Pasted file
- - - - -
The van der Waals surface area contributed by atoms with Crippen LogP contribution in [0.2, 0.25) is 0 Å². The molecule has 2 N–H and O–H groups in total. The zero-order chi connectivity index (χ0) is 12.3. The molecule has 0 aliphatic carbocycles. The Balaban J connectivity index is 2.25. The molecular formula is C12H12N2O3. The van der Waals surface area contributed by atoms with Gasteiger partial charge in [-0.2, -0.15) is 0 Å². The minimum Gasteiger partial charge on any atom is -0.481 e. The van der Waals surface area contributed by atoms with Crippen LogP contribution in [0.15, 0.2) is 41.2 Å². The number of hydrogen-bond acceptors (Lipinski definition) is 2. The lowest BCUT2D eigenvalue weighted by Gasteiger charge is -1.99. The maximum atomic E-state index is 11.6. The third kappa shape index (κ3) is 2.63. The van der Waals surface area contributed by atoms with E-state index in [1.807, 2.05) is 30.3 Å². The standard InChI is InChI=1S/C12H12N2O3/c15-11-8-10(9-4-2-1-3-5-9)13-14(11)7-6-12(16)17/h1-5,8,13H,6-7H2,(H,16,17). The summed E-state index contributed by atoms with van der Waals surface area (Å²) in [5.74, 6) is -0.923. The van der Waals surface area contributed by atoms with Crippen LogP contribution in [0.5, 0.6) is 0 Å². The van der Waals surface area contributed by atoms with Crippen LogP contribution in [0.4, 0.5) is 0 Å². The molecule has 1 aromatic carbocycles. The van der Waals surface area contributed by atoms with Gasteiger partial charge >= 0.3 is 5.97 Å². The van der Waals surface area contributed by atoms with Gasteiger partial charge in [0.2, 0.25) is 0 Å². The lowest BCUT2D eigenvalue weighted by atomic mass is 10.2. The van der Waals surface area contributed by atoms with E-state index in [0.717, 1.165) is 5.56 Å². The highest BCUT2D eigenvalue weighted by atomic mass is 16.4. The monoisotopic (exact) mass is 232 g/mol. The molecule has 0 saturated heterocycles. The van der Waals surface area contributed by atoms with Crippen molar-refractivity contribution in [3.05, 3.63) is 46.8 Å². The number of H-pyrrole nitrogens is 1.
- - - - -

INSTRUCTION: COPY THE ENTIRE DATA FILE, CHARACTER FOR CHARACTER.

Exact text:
The van der Waals surface area contributed by atoms with Crippen LogP contribution in [0.2, 0.25) is 0 Å². The molecule has 2 N–H and O–H groups in total. The zero-order chi connectivity index (χ0) is 12.3. The molecule has 0 aliphatic carbocycles. The Balaban J connectivity index is 2.25. The molecular formula is C12H12N2O3. The van der Waals surface area contributed by atoms with Gasteiger partial charge in [-0.2, -0.15) is 0 Å². The minimum Gasteiger partial charge on any atom is -0.481 e. The van der Waals surface area contributed by atoms with Crippen LogP contribution in [0.15, 0.2) is 41.2 Å². The number of hydrogen-bond acceptors (Lipinski definition) is 2. The lowest BCUT2D eigenvalue weighted by Gasteiger charge is -1.99. The maximum atomic E-state index is 11.6. The third kappa shape index (κ3) is 2.63. The van der Waals surface area contributed by atoms with E-state index in [1.807, 2.05) is 30.3 Å². The standard InChI is InChI=1S/C12H12N2O3/c15-11-8-10(9-4-2-1-3-5-9)13-14(11)7-6-12(16)17/h1-5,8,13H,6-7H2,(H,16,17). The summed E-state index contributed by atoms with van der Waals surface area (Å²) in [5.74, 6) is -0.923. The van der Waals surface area contributed by atoms with Crippen LogP contribution in [0.5, 0.6) is 0 Å². The van der Waals surface area contributed by atoms with Crippen LogP contribution in [0.4, 0.5) is 0 Å². The molecule has 1 aromatic carbocycles. The van der Waals surface area contributed by atoms with Gasteiger partial charge >= 0.3 is 5.97 Å². The van der Waals surface area contributed by atoms with Gasteiger partial charge in [0.2, 0.25) is 0 Å². The lowest BCUT2D eigenvalue weighted by atomic mass is 10.2. The van der Waals surface area contributed by atoms with E-state index in [0.717, 1.165) is 5.56 Å². The highest BCUT2D eigenvalue weighted by atomic mass is 16.4. The monoisotopic (exact) mass is 232 g/mol. The molecule has 0 saturated heterocycles. The van der Waals surface area contributed by atoms with Crippen molar-refractivity contribution in [3.05, 3.63) is 46.8 Å². The number of H-pyrrole nitrogens is 1.